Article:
There’s plenty of water in Hantida: the river, the monsoons, the near-daily rain in the dry season, and a generous water table below ground. They wouldn’t have needed to divide water so carefully as did the Persians.

Here, real world history came to my rescue once again.

Some of the ancient cities were very populous, counting a hundred thousand people within their walls along with great wealth. They built walls to protect themselves and manned those walls with sentries who stood guard through both day and night.

The sentries needed to know when their watch was up and when the next one started. Timekeeping was required!

That made sense for Hantida.

I could just see the Keeper of the Watch sounding the drum in his tower on the city walls when the Keeper of the Clepsydra announced the first beat of the evening watch. And then, all over the city, itinerant time keepers would ring their chimes in echo of the drum beat.

I decided to model the Hantidan schedule of watches after those used by sailors.

Each day possesses seven watches. Five of them are 4 hours long. Two of them are but 2 hours long. This ensures that the sentries rotate through the watches, rather than staying with the same one indefinitely.

Each long watch has eight beats or chimes, each short watch, only four.

Midwatch     midnight – 4 am
Morning Watch     4 am – 8 am
Forenoon Watch     8 am – noon
Afternoon Watch     noon – 4 pm
Aja-watch the First     4 pm – 6 pm
Aja-watch the Second     6 pm – 8 pm
Evening Watch     8 pm – midnight

So…did Hantidan timekeeping come into The Sovereign’s Labyrinth at all? Or was it one of those fun bits of research that never make it onto the page?

I’m not telling! 😉

For more about The Sovereign’s Labyrinth, see:
The Baths of the Glorious Citadel
A Townhouse in Hantida
Quarters in the Glorious Citadel
A Library in the Glorious Citadel
That Sudden Leap

 

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The Baths of the Glorious Citadel

“The Hantidans know how to draw a bath,” Gael agreed.

Although the real benefit of the palace baths might be that a quiet bather could overhear useful gossip.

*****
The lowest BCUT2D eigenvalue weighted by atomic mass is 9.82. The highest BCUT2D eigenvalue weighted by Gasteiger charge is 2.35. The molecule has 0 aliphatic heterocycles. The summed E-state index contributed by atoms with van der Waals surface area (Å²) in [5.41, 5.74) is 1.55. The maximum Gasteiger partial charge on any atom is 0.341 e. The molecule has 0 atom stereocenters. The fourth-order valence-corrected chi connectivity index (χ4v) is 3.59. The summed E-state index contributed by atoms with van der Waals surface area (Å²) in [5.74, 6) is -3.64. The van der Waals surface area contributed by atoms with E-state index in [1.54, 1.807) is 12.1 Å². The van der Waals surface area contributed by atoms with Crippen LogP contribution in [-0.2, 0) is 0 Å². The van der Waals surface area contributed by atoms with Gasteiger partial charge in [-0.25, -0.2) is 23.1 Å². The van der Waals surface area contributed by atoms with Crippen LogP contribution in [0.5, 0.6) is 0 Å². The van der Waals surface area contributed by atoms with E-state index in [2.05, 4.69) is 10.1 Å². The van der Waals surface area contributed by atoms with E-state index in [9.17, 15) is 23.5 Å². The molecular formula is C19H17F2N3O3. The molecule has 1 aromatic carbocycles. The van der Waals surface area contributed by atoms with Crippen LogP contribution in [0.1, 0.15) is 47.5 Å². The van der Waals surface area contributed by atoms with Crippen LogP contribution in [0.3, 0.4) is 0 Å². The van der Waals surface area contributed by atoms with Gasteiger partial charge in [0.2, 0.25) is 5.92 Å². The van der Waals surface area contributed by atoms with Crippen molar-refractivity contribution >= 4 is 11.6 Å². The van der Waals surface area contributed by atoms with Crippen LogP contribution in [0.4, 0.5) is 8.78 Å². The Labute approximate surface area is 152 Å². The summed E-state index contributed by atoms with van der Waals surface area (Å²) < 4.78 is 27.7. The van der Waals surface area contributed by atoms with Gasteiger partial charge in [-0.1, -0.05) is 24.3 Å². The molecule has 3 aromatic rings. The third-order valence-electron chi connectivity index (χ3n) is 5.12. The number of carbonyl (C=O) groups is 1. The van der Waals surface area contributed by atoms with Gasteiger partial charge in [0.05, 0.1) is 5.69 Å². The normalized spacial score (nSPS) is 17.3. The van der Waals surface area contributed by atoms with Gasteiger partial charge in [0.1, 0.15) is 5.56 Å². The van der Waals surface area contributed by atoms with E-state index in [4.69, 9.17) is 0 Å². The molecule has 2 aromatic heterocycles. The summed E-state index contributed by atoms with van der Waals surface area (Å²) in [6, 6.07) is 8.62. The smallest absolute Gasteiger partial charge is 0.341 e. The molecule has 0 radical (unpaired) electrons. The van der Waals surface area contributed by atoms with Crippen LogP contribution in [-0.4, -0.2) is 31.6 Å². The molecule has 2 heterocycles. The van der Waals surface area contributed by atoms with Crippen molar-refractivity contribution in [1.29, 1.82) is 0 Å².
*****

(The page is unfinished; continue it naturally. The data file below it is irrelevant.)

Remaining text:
I must side with Gael on this one. Hantidans do indeed know how to draw a bath. I envisioned the Hantidan bath as resembling those of the Japanese: very deep, very hot, and including a view through a sliding screen of a stylized garden.

If I could visit Hantida right now, their baths would definitely feature in my itinerary!

In the morning, Gael returned to his room from the baths pleasantly relaxed and smelling of herbal soap. Unusually for him, he’d kept thinking at bay during his soak, focusing instead on the physical sensations—the extreme heat of the water Hantidans favored, its depth—well over his shoulders—the scented steam, the beauty of the sunlight on the bamboos right outside the partially open screens.

In spite of their lure, however, I initially categorized the Hantidan baths as an appealing detail of the setting and little more.

But as I moved more deeply into The Sovereign’s Labyrinth, I realized they served as more than evocative window dressing.

“I heard two gentlemen talking in the baths, gossiping about last night’s accident. Interesting that they classified it as an accident, by the by,” he added.

In the baths, Gael and Keir would learn clues to the mystery they encountered in the Glorious Citadel. They would discover new suspects to question. And Gael would have an informative encounter there.

It was down around a corner of the tile passageway and bigger than the rest of the tubs Gael had seen in the palace, with room enough for four.

Zithilo lounged in one corner of the bath, lanky legs stretched out before him along the tub floor, gaze fixed on a close, engoldened slice of slope visible through the open screen—afternoon was giving way to evening—overgrown by ferns, mosses, and shrubs. He was tall, skinny, and muscular. He didn’t bother to look over his shoulder when Gael’s step sounded in the doorway.

“Get in!” he urged. “The water is fine!”

Gotta stop there to avoid spoilers!

So…what do the baths look like?

Well, the photo at the top of this post shows a bath similar to the one that Zithilo invites Gael to share. And the photo at right has the feeling of the corridor giving onto the individual baths.